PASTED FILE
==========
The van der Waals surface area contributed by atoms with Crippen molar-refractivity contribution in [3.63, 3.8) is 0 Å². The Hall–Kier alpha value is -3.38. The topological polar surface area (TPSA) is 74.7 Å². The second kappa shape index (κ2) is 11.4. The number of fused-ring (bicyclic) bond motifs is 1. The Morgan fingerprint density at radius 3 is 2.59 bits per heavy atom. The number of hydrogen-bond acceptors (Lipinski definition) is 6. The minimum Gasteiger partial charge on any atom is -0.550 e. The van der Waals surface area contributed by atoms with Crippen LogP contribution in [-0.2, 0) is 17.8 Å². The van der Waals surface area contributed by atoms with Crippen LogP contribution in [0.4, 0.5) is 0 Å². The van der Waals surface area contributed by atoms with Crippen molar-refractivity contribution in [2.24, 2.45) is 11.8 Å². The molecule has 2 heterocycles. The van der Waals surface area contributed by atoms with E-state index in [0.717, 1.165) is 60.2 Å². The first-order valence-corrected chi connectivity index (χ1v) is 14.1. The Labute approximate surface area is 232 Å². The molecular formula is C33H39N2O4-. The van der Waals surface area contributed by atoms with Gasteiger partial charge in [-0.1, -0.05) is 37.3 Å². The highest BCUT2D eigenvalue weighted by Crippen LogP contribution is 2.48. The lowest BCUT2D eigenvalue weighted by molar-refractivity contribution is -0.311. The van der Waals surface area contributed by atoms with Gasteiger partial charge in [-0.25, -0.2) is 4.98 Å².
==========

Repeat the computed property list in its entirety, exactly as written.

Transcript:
The van der Waals surface area contributed by atoms with Crippen molar-refractivity contribution in [3.63, 3.8) is 0 Å². The Hall–Kier alpha value is -3.38. The topological polar surface area (TPSA) is 74.7 Å². The second kappa shape index (κ2) is 11.4. The number of fused-ring (bicyclic) bond motifs is 1. The Morgan fingerprint density at radius 3 is 2.59 bits per heavy atom. The number of hydrogen-bond acceptors (Lipinski definition) is 6. The minimum Gasteiger partial charge on any atom is -0.550 e. The van der Waals surface area contributed by atoms with Crippen LogP contribution in [-0.2, 0) is 17.8 Å². The van der Waals surface area contributed by atoms with Crippen LogP contribution in [0.4, 0.5) is 0 Å². The van der Waals surface area contributed by atoms with Crippen molar-refractivity contribution in [2.24, 2.45) is 11.8 Å². The molecule has 2 heterocycles. The van der Waals surface area contributed by atoms with E-state index in [0.717, 1.165) is 60.2 Å². The first-order valence-corrected chi connectivity index (χ1v) is 14.1. The Labute approximate surface area is 232 Å². The molecular formula is C33H39N2O4-. The van der Waals surface area contributed by atoms with Gasteiger partial charge in [-0.1, -0.05) is 37.3 Å². The highest BCUT2D eigenvalue weighted by Crippen LogP contribution is 2.48. The lowest BCUT2D eigenvalue weighted by molar-refractivity contribution is -0.311. The van der Waals surface area contributed by atoms with Gasteiger partial charge in [-0.25, -0.2) is 4.98 Å².